A hectic season, a crazy-paced schedule and so many games without stop have probably erased any chance of properly following the off the pitch-tales from J. League. Like the ugly ones (ask Gamba, Albirex or Vegalta) or even the good ones (like the “J-Talk Pod” coming to the national chronicles), but you could have noticed that also the Summer-Autumn transfer market window was left behind us.
Yet, the end credits are scrolling for this season’s movements and some notable moves took place. From Daizen Maeda coming back to Japan after just one year in Europe to Yasuhito Endo’s sudden and momentary departure from Gamba Osaka, passing through Júnior Santos suddenly flourishing at Marinos, goalkeepers swapping and Takayuki Morimoto moving to the third Greek division at just 32 years old.
Just like it would be normal mid-season, most of the moves have been on loan, waiting to understand if there will be some confirms for 2021. Or we had some university kids being signed from major clubs, to prepare for the upcoming future. Meanwhile, though, we preferred to focus on the certain switches, the one that may be fundamental also for next year, changing the trajectory of certain clubs and their goals for the future.
Therefore, no loans to consider and we picked five acquisitions, although we have to admit one among them is a “bonus track” (not tough to spot it, we promise).
Hugo Vieira | from Gil Vicente (POR) to Consadole Sapporo
When the Portuguese striker left Japan in 2018 to join Sivasspor, we were a little bit sorry. Although the first year of the Ange Postecoglou-experience was tough – Marinos were on the verge of relegation zone all season long –, Hugo Vieira proved to be a solid fit for the #AngeBall, scoring 13 league goals and confirming what he had already shown under Erick Mombaerts (he had 10 in 2017).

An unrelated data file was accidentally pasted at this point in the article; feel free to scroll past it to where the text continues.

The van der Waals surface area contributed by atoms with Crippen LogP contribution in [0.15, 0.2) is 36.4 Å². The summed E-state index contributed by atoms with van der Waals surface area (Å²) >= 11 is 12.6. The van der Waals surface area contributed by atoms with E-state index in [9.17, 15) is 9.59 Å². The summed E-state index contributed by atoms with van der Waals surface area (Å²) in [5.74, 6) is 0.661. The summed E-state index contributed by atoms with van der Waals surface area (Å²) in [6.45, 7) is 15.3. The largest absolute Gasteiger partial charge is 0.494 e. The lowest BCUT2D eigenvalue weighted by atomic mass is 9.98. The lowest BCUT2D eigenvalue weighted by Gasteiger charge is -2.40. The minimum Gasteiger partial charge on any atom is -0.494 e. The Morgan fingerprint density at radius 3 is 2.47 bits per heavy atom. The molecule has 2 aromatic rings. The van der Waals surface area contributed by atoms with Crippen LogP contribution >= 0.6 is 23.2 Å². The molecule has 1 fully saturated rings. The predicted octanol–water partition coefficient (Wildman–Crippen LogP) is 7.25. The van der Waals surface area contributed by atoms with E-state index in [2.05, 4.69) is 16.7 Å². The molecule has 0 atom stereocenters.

Overall, the striker scored 40 goals in 82 matches with Marinos in all competitions, which is an excellent record. And yes, the club from Yokohama found a way to replace him (actually, they have the opposite problems: too many good strikers!), but Hugo Vieira left a solid memory and we were wondering of why moving to Turkey when J. League is on the rise. In fact, the change didn’t work.
Vieira barely played at Sivasspor and the return to Gil Vicente hasn’t functioned either. A new challenge in Japan was a possibility and Consadole Sapporo need a striker more than ever: Musashi Suzuki left for Belgium in the Summer and Jay Bothroyd is still efficient, but you need something more. In Hokkaido, especially next season, Vieira could be a step forward for a squad that lacked the flair this year.
Ibba Lajaab | from Yokohama FC to Omiya Ardija
This hasn’t been the best year of his career. Truth be told, if we look at his numbers through the stay in Japan, Ibba is probably facing the worst season since he joined Yokohama FC in 2016. You even wondered if the problems came from other reasons – like: is Ibba strong enough for J1? Or is it a notch too far for his potential? –, but the former no. 10 at Yokohama had struggles finding time on the pitch in 2020.
This is normal, because the club is clearly following another path, based not anymore on experience, but on the youngsters available on the roster. And it’s working, so you could see how a historical figure like Ibba had to find a new gig. After scoring 78 goals in 158 matches in J2 League, the striker thought of going back to the start and joined Omiya Ardija to help them in climbing the table.
The mission has clearly failed for 2020 and surely Omiya had a lot of questions to answer through next Winter. Despite these doubts, we count on the fact that Ibba joining them was a sure thing and still is. He’ll be 36 in 2021, but the talent is there. He just needs to settle in a different line-up and find a better shape, because it’s not easy to spend most of the time on the bench and suddenly find the light you need to drag your squad to the goal they need to achieve.